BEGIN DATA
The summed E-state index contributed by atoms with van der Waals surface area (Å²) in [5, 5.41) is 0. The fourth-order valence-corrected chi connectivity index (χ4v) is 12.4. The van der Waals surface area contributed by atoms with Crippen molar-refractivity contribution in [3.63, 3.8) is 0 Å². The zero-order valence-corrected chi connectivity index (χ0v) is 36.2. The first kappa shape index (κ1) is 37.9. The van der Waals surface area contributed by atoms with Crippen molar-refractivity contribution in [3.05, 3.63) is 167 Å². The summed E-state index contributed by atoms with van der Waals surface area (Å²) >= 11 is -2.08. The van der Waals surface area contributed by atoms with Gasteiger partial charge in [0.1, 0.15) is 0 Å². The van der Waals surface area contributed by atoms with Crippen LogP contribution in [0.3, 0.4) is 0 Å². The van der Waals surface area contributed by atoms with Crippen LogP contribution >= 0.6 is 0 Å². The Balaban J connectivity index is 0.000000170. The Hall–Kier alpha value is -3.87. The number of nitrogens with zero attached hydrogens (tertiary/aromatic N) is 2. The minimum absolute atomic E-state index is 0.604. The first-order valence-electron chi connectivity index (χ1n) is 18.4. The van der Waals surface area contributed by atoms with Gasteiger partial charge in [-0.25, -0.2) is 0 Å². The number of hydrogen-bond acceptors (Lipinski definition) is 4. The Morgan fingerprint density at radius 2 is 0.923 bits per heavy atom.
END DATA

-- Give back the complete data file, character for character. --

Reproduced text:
The summed E-state index contributed by atoms with van der Waals surface area (Å²) in [5, 5.41) is 0. The fourth-order valence-corrected chi connectivity index (χ4v) is 12.4. The van der Waals surface area contributed by atoms with Crippen molar-refractivity contribution in [3.63, 3.8) is 0 Å². The zero-order valence-corrected chi connectivity index (χ0v) is 36.2. The first kappa shape index (κ1) is 37.9. The van der Waals surface area contributed by atoms with Crippen molar-refractivity contribution in [3.05, 3.63) is 167 Å². The summed E-state index contributed by atoms with van der Waals surface area (Å²) >= 11 is -2.08. The van der Waals surface area contributed by atoms with Gasteiger partial charge in [0.1, 0.15) is 0 Å². The van der Waals surface area contributed by atoms with Crippen LogP contribution in [0.3, 0.4) is 0 Å². The van der Waals surface area contributed by atoms with Crippen LogP contribution >= 0.6 is 0 Å². The Balaban J connectivity index is 0.000000170. The Hall–Kier alpha value is -3.87. The number of nitrogens with zero attached hydrogens (tertiary/aromatic N) is 2. The minimum absolute atomic E-state index is 0.604. The first-order valence-electron chi connectivity index (χ1n) is 18.4. The van der Waals surface area contributed by atoms with Gasteiger partial charge in [-0.25, -0.2) is 0 Å². The number of hydrogen-bond acceptors (Lipinski definition) is 4. The Morgan fingerprint density at radius 2 is 0.923 bits per heavy atom.